Drug Policy

Self-Medicating in Burma

Pharmaceutical freedom in an outpost of tyranny.

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Weeks before leaving for a year-long stint in Burma during the fall of 2003, I listened as a New York City travel doctor rattled off a list of sinister-sounding ailments. There was malaria to worry about; also typhoid, tetanus, tuberculosis, yellow fever, and something called Japanese encephalitis, not to mention the risk of rabies from wild monkeys. Eyes averted, I accepted vaccinations for no less than five diseases. I did no research, asked no questions, winced, and forked over $900.

Had she supplied vaccines for food poisoning, ear infections, and a dozen mystery illnesses I suffered while abroad, the story might end there. But living in a far-off country generally forces you to engage with its health care system, and Burma was no different. I was in a Rangoon doctor's office within a week of my arrival, asking for pharmaceuticals by name and being met with a blank stare from a Burmese physician.

It wasn't the language barrier. The doctor didn't understand what I was doing in his clinic. Because Burma has no prescription requirements, I didn't need his consent to self-medicate; I should have been at the supermarket asking for Cipro, an antibiotic, rather than wasting his time as others waited.

Freedoms are in short supply in Burma, a country run by a hardened military, yet the freedom to treat a bout of food poisoning with pharmaceuticals was new to me. The United States is the only country in the world that divides drugs into two rigid categories of prescription-only and over-the-counter. Most other developed nations allow for a third class of drugs to be dispensed by a pharmacist, and developing nations typically do not have prescription requirements or fail to enforce them.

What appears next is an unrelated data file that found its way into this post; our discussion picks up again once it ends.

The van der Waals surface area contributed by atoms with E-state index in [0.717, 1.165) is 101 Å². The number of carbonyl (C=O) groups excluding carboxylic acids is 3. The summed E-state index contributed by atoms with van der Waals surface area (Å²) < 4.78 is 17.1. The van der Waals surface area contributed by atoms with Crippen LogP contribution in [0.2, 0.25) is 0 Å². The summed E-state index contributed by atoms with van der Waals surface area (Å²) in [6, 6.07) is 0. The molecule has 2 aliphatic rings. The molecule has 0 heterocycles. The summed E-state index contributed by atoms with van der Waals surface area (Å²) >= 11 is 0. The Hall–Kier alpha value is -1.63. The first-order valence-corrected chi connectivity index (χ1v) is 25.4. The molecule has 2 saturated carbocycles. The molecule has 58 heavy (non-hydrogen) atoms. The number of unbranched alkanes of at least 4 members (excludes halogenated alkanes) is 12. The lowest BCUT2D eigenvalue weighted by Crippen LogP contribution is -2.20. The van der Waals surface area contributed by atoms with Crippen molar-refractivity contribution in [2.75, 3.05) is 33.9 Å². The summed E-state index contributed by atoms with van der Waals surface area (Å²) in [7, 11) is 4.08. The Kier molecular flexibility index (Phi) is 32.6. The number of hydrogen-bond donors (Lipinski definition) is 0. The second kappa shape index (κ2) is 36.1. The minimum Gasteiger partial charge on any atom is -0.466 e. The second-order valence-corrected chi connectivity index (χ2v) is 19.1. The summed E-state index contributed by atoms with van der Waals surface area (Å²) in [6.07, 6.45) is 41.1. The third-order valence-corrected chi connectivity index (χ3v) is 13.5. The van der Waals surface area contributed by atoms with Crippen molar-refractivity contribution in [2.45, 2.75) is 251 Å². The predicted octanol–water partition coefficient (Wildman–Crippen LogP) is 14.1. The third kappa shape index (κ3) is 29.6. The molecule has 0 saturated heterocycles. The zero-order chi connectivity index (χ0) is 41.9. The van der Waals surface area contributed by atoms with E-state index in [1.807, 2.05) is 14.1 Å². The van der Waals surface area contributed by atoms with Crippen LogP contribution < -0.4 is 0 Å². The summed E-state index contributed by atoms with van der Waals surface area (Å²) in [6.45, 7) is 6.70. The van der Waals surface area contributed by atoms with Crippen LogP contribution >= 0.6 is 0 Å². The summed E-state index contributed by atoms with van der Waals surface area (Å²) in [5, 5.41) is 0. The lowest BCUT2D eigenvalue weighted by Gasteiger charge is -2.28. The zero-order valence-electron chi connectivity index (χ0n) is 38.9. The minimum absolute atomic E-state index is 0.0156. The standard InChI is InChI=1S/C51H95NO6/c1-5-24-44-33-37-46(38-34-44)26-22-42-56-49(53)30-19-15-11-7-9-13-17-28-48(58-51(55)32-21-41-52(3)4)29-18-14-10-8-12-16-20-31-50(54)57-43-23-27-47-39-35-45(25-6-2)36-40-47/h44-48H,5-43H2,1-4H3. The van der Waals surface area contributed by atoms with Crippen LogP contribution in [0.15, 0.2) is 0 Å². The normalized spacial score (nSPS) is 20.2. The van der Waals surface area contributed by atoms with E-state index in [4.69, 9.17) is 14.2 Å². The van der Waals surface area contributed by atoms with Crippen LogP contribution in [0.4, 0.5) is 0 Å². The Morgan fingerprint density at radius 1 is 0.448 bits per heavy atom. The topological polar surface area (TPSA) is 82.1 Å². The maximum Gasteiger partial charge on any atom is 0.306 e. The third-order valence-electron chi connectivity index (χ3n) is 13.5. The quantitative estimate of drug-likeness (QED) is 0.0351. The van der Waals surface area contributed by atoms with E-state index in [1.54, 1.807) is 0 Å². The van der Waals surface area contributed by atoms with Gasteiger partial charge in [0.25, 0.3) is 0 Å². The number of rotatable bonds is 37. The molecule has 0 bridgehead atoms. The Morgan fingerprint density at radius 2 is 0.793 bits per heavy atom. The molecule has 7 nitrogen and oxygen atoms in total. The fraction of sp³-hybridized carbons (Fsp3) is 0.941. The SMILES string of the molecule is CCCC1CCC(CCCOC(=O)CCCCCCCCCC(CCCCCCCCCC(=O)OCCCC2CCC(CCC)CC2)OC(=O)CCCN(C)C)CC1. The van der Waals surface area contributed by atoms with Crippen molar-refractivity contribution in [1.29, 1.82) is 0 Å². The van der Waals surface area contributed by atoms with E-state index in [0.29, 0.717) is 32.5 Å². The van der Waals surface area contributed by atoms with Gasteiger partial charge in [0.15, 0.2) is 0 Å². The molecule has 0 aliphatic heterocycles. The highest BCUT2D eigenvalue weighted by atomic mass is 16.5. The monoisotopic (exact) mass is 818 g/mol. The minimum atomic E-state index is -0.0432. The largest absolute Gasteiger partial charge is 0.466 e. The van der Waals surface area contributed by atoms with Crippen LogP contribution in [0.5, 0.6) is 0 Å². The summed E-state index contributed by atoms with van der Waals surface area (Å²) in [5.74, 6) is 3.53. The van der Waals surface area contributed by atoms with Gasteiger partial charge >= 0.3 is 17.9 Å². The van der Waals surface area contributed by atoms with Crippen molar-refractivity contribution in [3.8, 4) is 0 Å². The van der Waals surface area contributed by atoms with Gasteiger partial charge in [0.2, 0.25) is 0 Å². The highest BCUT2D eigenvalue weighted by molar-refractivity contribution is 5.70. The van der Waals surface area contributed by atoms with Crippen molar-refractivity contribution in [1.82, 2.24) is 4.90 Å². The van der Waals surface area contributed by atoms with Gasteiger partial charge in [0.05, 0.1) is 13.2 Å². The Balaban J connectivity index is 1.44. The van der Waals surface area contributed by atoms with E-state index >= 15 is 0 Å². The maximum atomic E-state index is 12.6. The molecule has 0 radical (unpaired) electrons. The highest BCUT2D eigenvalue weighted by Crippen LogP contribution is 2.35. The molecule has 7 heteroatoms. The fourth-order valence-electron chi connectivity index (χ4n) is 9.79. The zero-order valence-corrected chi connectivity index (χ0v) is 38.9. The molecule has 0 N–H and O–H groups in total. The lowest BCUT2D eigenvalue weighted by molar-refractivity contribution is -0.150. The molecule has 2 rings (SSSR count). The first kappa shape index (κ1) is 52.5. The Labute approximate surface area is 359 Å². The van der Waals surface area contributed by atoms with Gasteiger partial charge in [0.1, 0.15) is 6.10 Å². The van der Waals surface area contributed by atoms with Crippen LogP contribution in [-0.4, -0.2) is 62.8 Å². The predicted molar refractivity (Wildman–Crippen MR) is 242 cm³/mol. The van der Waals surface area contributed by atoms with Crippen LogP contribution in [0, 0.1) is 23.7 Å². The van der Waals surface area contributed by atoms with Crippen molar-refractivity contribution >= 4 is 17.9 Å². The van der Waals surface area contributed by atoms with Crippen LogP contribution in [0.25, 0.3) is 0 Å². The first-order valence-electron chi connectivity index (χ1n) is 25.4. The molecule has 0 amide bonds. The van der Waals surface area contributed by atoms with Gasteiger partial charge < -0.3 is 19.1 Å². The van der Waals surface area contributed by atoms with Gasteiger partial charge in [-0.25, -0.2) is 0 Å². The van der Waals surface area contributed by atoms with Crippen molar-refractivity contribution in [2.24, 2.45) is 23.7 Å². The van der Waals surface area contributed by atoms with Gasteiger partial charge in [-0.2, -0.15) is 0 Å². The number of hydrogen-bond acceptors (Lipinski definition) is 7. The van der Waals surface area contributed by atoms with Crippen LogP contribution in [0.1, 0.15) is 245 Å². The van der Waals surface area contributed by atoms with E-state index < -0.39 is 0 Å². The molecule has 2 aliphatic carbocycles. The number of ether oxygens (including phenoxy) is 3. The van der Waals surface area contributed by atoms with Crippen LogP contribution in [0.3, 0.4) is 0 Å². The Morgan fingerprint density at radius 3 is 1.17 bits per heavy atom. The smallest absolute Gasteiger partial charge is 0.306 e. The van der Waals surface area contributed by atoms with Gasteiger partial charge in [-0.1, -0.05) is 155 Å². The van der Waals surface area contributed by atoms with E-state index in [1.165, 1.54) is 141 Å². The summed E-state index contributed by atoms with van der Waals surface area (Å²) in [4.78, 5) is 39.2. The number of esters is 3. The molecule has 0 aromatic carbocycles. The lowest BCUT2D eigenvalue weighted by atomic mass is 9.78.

My expatriate friends and I readily partook of Burma's open medicine cabinet, and in the process our relationship to health care changed dramatically. Our local grocery store stocked an array of antimalarial medications (prescription only, stateside), and the visible surfeit of options prompted us to question the recommendations of our Western and Burmese physicians. Why this one and not that? This one gives you nightmares; this one shreds your liver; this one causes nausea. Our doctors, with rosters of other patients and ailments to consider, could hardly have made the informed and personalized decisions we made with the benefit of their help. Nor would they have been more cautious than we, who had most to lose from an overdose or misdiagnosis.

The simple privilege of looking over our pharmaceutical options was revolutionary, but more so was the sense that our relationship to doctors had shifted from paternalism to partnership. We bookended every doctor's visit with our own research, Googled and re-Googled our symptoms, weighed differing opinions from Western and Burmese physicians. As the months wore on, we grew more confident of our ability to navigate our Asian maladies but continued to seek doctors–as consultants, not demigods –for advice.

In virtually all respects, Burma's health care system is not one to emulate. (I have an enduring memory of watching a stray dog lick blood off an emergency room floor.) But in the U.S., a country where self-care is often regarded with suspicion–the result of misplaced faith in crackpot herbal remedies, perhaps, or just manipulative marketing–it's worth noting that access to pharmaceuticals is not a prescription for social chaos. A doctor's advice is a valuable resource, but nothing encourages passivity like an overzealous, though quite possibly underinformed, gatekeeper.

As it turns out, most of the vaccinations I'd received in New York were unnecessary, the result of either ignorance or over-caution on the part of my physician. Had I had less faith in my doctor's expertise, I would have realized that a woman with a safe city job needn't worry about Japanese encephalitis, yellow fever, or even rabid monkeys. "Men mistake medicine for magic," the psychiatric critic Thomas Szasz has said, and it follows that we mistake doctors for magicians. If we were allowed to perform the tricks ourselves, we wouldn't be so easily fooled.

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